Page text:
ZML Didaktik / Innovative Learning Scenarios

Reading Littlejohn’s “Connected knowledge, collective learning”

Posted on: October 6, 2011

“People have to learn to solve real-world problems faster and more effectively” – the problems are too complex for one person => the knowledge of “the many” is needed (Siemens, 2005, p 27: “Learning is an in-process activity. We need to lay aside the desire to know, and embrace instead the desire to continue to learn. …Knowing is a process of walking in varying degrees of alignment with a dynamic environment.”)

Collective learning = learning through social knowledge creation (Paavola, & Hakkarainen, 2005, p 537: learning as a process of knowledge creation which concentrates on mediated processes where common objects of activity are developed collaboratively).

4 trends which frame collective learning

  1. knowledge is becoming increasingly openly available – and learners create knowledge together, based on discovery, synthesis and sharing –  but what binding force connects them? A learning goal could be the social object (Knorr Cetina, 2001), which binds people together. Learners “chart” together = journey together, navigate, make sense of the cooperative processes
  2. our view of what constitutes learning is broadening – e.g. learning at work moved from individual learning to cooperative knowledge building. It is not clear how knowledge workers learn.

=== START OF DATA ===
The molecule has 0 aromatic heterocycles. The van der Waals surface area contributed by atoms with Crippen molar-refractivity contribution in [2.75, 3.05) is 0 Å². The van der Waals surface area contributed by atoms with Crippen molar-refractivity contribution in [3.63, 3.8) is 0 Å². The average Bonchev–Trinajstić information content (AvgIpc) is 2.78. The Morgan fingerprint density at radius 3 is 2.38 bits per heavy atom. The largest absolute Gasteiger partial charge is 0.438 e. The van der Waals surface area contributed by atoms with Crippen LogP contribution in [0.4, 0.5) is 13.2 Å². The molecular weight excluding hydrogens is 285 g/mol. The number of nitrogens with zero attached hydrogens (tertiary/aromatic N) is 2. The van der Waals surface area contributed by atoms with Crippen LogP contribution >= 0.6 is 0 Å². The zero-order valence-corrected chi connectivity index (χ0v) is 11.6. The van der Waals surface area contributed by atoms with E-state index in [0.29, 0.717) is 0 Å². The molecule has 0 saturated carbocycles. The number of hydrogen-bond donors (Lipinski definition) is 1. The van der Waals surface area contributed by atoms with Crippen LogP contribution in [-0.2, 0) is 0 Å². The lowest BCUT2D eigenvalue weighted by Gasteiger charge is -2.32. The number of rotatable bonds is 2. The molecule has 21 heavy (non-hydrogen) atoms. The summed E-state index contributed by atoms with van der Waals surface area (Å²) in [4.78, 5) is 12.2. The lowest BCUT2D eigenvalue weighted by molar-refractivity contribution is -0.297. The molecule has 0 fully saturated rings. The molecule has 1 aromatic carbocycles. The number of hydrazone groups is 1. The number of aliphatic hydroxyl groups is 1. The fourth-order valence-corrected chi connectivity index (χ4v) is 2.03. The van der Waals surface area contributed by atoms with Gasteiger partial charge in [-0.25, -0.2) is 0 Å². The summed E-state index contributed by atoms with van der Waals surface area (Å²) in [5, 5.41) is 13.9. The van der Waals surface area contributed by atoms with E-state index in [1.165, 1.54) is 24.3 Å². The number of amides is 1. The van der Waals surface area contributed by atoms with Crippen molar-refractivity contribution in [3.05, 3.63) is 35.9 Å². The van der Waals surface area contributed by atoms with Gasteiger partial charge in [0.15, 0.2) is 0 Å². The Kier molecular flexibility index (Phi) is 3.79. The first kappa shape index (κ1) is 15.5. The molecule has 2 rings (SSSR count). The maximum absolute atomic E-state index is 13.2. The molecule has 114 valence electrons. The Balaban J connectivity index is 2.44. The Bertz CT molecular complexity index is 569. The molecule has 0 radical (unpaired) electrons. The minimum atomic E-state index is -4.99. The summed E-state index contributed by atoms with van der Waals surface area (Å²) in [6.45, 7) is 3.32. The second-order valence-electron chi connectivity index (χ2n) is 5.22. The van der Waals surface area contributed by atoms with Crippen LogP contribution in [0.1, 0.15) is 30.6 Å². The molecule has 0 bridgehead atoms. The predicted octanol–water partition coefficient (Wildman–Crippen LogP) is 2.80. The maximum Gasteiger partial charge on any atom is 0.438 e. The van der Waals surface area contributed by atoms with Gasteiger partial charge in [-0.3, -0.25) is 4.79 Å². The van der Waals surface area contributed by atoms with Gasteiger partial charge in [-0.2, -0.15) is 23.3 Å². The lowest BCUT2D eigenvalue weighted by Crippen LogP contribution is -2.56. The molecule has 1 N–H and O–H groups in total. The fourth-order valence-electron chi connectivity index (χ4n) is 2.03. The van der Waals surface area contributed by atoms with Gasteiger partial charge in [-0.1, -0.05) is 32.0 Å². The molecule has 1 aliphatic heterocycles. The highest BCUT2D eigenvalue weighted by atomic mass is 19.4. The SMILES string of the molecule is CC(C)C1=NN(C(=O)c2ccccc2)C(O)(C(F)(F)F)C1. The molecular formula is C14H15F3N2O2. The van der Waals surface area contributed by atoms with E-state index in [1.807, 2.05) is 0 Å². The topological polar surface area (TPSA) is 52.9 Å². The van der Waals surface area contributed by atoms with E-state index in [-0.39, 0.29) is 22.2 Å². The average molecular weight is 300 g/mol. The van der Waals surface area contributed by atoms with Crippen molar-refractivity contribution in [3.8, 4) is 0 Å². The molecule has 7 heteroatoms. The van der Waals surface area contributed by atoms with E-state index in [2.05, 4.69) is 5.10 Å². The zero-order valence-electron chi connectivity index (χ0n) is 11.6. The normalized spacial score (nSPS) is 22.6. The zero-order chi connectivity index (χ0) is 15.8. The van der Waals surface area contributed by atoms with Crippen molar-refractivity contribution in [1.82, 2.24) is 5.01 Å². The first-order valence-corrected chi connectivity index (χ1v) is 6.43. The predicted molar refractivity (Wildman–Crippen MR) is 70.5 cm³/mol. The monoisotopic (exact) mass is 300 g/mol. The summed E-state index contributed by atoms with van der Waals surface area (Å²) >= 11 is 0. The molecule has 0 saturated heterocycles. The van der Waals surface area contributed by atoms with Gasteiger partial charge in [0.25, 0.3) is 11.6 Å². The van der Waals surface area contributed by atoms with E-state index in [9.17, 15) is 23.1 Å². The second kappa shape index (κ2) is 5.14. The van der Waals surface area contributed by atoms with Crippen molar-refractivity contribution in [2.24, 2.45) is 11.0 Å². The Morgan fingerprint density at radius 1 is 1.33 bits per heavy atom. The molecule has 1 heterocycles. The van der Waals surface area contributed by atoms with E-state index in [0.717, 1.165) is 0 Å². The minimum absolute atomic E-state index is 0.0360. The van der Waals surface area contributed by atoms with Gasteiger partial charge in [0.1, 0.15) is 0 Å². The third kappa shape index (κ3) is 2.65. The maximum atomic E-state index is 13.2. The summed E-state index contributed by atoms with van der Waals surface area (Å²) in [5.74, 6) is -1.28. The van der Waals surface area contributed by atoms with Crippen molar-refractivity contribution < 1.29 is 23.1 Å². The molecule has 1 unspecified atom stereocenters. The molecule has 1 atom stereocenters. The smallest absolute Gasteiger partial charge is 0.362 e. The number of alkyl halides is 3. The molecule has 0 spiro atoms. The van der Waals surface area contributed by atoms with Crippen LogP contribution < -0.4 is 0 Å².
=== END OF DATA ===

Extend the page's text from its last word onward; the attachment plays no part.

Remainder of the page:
3. new knowledge practices connecting people and knowledge are emerging – ability to navigate knowledge as a holistic network with multiple links, experts perceive the links between loosely related knowledge fragments. Gap between learning at universities and at the job – how can students achieve the necessary competences “new literacies
  4. we increasingly rely on networked technologies – learning analytics examines our traces in the network, our learning paths are a valuable resource for future learners

Link to Littlejohn, Allison (2011) Connected knowledge, collective learning

Link to Siemens, George (2005) Connectivism: Learning as Network-Creation

Link to Paavola, S., & Hakkarainen, K. (2005). The knowledge creation metaphor: An emergent epistemological approach to learning. Science and Education, 14(6), 535-557

Link to Knorr Cetina, K (2001) Objectual Practice. In Schatzki, T. R., Knorr-Cetina, K., & Savigny, E. V. (Eds). The practice turn in contemporary theory. p175-188  Routledge.

 

Leave a Reply

Fill in your details below or click an icon to log in:

WordPress.com Logo

You are commenting using your WordPress.com account. Log Out /  Change )

Google+ photo

You are commenting using your Google+ account. Log Out /  Change )

Twitter picture

You are commenting using your Twitter account. Log Out /  Change )

Facebook photo

You are commenting using your Facebook account. Log Out /  Change )

w

Connecting to %s

%d bloggers like this: